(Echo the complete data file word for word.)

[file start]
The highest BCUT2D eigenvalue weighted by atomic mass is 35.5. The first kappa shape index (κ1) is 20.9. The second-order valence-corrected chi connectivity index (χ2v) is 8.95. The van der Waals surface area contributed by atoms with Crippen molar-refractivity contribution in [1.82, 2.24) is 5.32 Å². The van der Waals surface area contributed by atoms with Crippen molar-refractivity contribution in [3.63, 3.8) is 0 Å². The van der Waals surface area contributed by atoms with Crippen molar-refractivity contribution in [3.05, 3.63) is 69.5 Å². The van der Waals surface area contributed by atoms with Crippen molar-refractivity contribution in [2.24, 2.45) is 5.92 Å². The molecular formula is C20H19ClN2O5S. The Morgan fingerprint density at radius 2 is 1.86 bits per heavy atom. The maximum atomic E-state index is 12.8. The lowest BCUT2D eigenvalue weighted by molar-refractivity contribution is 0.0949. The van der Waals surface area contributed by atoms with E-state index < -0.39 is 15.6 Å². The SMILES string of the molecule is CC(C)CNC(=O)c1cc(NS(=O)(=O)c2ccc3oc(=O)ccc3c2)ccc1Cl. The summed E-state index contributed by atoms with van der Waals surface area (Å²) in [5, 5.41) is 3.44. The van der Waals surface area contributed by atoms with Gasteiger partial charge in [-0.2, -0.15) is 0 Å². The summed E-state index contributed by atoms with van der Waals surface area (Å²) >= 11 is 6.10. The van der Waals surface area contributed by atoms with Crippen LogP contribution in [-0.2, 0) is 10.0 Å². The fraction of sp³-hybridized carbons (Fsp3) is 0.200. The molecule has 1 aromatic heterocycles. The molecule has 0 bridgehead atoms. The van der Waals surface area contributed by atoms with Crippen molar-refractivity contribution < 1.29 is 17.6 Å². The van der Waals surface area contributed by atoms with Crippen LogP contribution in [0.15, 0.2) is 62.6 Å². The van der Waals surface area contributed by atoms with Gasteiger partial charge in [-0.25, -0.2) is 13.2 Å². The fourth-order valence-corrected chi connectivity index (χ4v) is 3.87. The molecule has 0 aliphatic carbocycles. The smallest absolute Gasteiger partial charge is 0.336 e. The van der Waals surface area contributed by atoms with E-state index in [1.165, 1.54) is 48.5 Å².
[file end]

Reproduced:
The highest BCUT2D eigenvalue weighted by atomic mass is 35.5. The first kappa shape index (κ1) is 20.9. The second-order valence-corrected chi connectivity index (χ2v) is 8.95. The van der Waals surface area contributed by atoms with Crippen molar-refractivity contribution in [1.82, 2.24) is 5.32 Å². The van der Waals surface area contributed by atoms with Crippen molar-refractivity contribution in [3.63, 3.8) is 0 Å². The van der Waals surface area contributed by atoms with Crippen molar-refractivity contribution in [3.05, 3.63) is 69.5 Å². The van der Waals surface area contributed by atoms with Crippen molar-refractivity contribution in [2.24, 2.45) is 5.92 Å². The molecular formula is C20H19ClN2O5S. The Morgan fingerprint density at radius 2 is 1.86 bits per heavy atom. The maximum atomic E-state index is 12.8. The lowest BCUT2D eigenvalue weighted by molar-refractivity contribution is 0.0949. The van der Waals surface area contributed by atoms with E-state index < -0.39 is 15.6 Å². The SMILES string of the molecule is CC(C)CNC(=O)c1cc(NS(=O)(=O)c2ccc3oc(=O)ccc3c2)ccc1Cl. The summed E-state index contributed by atoms with van der Waals surface area (Å²) in [5, 5.41) is 3.44. The van der Waals surface area contributed by atoms with Gasteiger partial charge in [-0.2, -0.15) is 0 Å². The summed E-state index contributed by atoms with van der Waals surface area (Å²) >= 11 is 6.10. The van der Waals surface area contributed by atoms with Crippen LogP contribution in [-0.2, 0) is 10.0 Å². The fraction of sp³-hybridized carbons (Fsp3) is 0.200. The molecule has 1 aromatic heterocycles. The molecule has 0 bridgehead atoms. The van der Waals surface area contributed by atoms with Crippen molar-refractivity contribution < 1.29 is 17.6 Å². The van der Waals surface area contributed by atoms with Crippen LogP contribution in [0.15, 0.2) is 62.6 Å². The van der Waals surface area contributed by atoms with Gasteiger partial charge in [-0.25, -0.2) is 13.2 Å². The fourth-order valence-corrected chi connectivity index (χ4v) is 3.87. The molecule has 0 aliphatic carbocycles. The smallest absolute Gasteiger partial charge is 0.336 e. The van der Waals surface area contributed by atoms with E-state index in [1.165, 1.54) is 48.5 Å².